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Not long ago, a friend of mine said that there is no way to get the enjoyment of a sports car from a simple, cheap car. Though many cars could prove this theory wrong, there is one in particular I have found to contradict my friend’s silly theory. That car is the 2008-2009 Volkswagen GLI.
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First, to give you some brief background, the GLI is a combination of the GTI and the Jetta. The Jetta is a sedan and the GTI is a souped-up version of the hatchback known as the Golf. However, the GTI is more than a hatchback. The GTI was widely used in rally racing as a base, which was then bulked up to withstand jumping the car and speeding through a forest on a dirt road at 100 mph. In short, to make the GLI you basically have a Jetta body with the bulked-up GTI engine. And that is what I tested, or should I say, what tested me.
I arrived at the dealership and talked to one of the sales representatives. In the building and on the way to the car, he told me about some of the features of the new GLIs. It’s not an outrageously equipped car. It doesn’t transform and save the world from aliens. It also doesn’t talk to you while it drives for you as if you were Michael Knight. However, there are some features that make life a little better.
One such addition is the one-touch blinker. How often have you changed lanes and had to turn on your turn signal and then turn if off? Or have you opted to hold it part of the way, then release it so it snapped back into position? Well, all you have to do in the GLI is lightly push it in the direction you plan to move and let go. As you return to your driving, the car automatically flashes the blinkers three times and stops.
Before I get to the driving experience, I must tell you about one more significant feature. Volkswagen has produced arguably the best dual clutch automatic transmission on the market. Volkswagen also happens to own Audi, Bugatti, Bentley and Lamborghini, which means you will find this wonderful piece of machinery in other cars.
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This transmission is called the direct shift gearbox, or DSG. It’s based on the F1 racing transmission and shifts in two-tenths of a second. How can it do that? I thought humans could shift faster! How does an automatic transmission have two clutches? Well, the clutches are controlled by a computer, and overall there is more science involved than a normal automatic transmission in a normal car or my mother’s mini-van.
The basic idea is that each clutch has every other gear on it. So clutch 1 has gears 1, 3, and 5 on it while clutch 2 has gears 2, 4, and 6 on it. That way, judging by your speed, the computer can shift one clutch up or down and have it ready for you so when you shift, all it does is change the clutch. Now, instead of disengaging the clutch, moving the gear selector and reengaging the clutch, all you do is engage one gear while the other disengages.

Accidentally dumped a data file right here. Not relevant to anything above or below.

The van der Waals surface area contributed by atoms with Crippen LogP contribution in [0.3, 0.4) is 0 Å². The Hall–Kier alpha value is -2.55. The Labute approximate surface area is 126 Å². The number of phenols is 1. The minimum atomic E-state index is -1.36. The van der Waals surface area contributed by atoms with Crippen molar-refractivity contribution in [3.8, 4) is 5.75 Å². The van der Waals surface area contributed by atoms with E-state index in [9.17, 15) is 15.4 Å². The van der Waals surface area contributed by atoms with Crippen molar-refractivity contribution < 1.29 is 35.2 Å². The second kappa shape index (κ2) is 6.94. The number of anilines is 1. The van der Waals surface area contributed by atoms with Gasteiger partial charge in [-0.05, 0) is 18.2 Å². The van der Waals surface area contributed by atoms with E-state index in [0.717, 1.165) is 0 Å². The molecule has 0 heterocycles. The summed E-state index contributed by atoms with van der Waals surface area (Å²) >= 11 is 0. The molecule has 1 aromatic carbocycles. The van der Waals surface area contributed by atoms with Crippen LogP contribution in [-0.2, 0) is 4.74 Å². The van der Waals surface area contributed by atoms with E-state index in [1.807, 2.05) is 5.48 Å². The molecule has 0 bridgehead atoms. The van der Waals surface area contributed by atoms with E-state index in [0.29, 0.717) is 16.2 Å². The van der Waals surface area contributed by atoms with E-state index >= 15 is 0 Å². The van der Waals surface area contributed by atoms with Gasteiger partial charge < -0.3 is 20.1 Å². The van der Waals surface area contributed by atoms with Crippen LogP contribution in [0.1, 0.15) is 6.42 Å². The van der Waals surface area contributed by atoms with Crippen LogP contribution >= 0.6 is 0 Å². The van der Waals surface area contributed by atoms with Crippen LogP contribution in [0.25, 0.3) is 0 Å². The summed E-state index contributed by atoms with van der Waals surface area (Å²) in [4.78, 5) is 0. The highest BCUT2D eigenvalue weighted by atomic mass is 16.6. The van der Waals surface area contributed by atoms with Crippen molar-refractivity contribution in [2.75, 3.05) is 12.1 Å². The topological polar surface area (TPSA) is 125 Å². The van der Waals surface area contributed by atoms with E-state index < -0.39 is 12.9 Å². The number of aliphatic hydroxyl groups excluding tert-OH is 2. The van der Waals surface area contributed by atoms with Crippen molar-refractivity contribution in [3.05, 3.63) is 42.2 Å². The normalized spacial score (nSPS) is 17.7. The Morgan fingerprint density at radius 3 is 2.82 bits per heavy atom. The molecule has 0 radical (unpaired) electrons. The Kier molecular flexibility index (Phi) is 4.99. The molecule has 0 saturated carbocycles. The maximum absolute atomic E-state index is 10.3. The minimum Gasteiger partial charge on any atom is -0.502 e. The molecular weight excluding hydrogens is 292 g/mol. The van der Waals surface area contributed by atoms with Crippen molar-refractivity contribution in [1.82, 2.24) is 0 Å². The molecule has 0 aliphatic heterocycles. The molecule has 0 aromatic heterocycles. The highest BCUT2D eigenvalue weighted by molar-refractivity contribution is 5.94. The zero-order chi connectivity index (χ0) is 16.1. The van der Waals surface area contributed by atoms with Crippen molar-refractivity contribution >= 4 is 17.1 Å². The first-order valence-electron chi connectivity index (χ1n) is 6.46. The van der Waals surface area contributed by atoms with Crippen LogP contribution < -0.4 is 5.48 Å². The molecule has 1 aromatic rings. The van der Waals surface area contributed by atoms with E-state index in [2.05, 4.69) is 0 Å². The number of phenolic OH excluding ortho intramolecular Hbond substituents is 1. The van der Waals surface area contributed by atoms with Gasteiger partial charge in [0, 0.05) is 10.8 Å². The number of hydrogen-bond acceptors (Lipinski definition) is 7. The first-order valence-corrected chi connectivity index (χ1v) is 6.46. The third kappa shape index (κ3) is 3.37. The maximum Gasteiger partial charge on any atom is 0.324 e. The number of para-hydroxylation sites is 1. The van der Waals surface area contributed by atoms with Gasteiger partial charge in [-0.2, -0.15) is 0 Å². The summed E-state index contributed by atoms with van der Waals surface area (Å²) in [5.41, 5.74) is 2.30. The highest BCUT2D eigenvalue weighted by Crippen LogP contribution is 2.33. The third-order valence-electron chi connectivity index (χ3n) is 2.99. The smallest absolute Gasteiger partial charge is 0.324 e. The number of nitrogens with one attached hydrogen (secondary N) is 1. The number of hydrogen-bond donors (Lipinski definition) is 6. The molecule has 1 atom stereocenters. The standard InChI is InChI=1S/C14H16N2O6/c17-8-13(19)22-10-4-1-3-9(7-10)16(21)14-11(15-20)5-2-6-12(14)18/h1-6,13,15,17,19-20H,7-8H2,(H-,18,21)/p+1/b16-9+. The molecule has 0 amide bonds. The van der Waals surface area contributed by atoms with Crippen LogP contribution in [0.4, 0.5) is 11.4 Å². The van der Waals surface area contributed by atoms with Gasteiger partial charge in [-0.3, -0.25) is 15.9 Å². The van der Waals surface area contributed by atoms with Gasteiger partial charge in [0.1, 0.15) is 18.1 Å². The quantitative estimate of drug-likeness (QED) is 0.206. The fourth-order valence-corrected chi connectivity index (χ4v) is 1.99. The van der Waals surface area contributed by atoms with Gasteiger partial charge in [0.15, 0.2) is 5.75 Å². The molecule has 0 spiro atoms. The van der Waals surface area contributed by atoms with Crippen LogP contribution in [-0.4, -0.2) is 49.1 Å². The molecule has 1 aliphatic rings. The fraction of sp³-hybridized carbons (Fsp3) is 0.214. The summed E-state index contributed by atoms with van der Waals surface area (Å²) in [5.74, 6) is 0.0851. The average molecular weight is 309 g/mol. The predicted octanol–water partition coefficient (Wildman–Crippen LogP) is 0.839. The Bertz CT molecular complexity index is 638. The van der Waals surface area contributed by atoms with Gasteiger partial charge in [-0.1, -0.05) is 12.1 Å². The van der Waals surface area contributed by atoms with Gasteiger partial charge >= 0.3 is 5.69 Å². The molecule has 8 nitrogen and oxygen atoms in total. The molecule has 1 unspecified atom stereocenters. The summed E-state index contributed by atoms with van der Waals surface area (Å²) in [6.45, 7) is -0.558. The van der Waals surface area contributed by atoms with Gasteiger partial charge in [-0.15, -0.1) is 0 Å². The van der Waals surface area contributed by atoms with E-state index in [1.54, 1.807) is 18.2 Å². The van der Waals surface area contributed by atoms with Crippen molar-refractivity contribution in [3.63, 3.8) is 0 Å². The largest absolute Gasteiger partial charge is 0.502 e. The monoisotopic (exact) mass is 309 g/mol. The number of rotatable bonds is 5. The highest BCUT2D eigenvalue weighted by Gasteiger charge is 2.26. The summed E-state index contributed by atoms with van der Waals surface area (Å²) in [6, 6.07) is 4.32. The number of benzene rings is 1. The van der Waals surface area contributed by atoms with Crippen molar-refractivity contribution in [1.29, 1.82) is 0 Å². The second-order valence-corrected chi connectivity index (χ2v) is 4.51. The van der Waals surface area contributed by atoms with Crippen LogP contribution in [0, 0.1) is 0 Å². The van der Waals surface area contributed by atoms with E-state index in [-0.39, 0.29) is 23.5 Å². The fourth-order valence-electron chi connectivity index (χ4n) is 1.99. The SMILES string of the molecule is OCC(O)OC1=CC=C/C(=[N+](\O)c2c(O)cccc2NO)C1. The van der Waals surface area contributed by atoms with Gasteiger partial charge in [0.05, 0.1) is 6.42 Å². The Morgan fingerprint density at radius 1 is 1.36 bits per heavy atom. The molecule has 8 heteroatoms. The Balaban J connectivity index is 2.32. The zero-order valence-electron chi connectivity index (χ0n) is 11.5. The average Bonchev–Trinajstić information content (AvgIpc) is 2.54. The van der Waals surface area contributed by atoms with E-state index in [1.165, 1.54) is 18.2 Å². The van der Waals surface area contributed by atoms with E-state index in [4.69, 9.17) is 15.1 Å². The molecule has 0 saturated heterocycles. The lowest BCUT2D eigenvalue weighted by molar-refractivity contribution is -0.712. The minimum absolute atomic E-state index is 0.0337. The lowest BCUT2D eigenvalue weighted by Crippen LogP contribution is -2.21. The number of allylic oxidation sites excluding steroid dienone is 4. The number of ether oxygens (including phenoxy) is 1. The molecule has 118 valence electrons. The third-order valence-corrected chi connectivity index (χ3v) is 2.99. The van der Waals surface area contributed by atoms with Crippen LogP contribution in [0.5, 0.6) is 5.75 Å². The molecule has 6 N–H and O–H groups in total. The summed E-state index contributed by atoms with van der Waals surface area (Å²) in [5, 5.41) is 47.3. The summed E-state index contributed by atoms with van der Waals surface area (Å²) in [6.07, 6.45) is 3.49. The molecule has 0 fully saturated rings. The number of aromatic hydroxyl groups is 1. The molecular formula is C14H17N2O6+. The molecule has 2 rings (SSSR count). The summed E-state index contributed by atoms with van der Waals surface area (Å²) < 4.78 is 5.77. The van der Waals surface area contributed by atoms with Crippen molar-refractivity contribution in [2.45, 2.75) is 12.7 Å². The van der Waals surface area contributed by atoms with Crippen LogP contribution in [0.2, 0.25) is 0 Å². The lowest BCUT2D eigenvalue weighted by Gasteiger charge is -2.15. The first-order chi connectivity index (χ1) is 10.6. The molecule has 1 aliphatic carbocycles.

To visualize how a transmission with two gears looks, you must think outside the box. Imagine you have a clutch that is basically just a disc. If you cut a hole out of it, that’s one clutch. Now, take the piece you cut out and trim the edges off to make it smaller. Now replace it. You now have two clutches that resemble a donut and its donut hole.
When I got in the car, it seemed quite normal with doors, windows, a radio, and seats. Once I started driving, however, I could tell right away that the engine was bigger. To be precise, it was a 200-brake horsepower 2-liter, 4-cylinder engine. As we kept driving around, it was doing a fantastic job handling the curves. It was very fun, possibly above average, but I wasn’t ready to rave just yet.
clickmotive.com / photo
Then the sales rep had me stop under a bridge and asked me to put the car into sport mode. Next, I did as I was instructed and took the ESP (Electronic Stability Program) off, held the brake down with one foot and pressed the gas with the other. Then I was told to let off the brake. The car shot forward like a rocket. I sailed through the atmosphere and into a nasty curve, which made me feel like I was on a bullet train because the car had such good cornering I felt it must have been on rails.
With this launch control feature, the computer controls almost everything, so when it knew I was pressing the brake and gas at the same time, it disengaged the clutches. As soon as I let off the brake and it knew I still had the gas down, it dumped the clutch for me so the engine shot me to the moon. Who said automatic transmissions were no fun?
We proceeded to the highway. I, like many, love to go as fast as I can around the clover leaf, then punch the pedal down so I can soar into traffic. Soar into traffic I did, and I quickly moved into the far left lane. I was conversing with the sales rep for a moment and then looked down to discover I was moving at 100 mph without a clue. The ride was so easy, so smooth, and so quiet! I was stunned and slowed down. I then put the transmission into manual select mode so I could tell it when to shift down and when to shift up. I used this feature to dart around traffic like an adolescent in a video game.
However, play time soon ended. It was time to go back to being a grownup in the real world. Overall the car was great. It isn’t too expensive and is a great little economic car to have. However, it has the same intensity and excitement at your fingertips that a lower-end sports car would have. Therefore yes, you can get the excitement of a sports car in a simple and affordable package.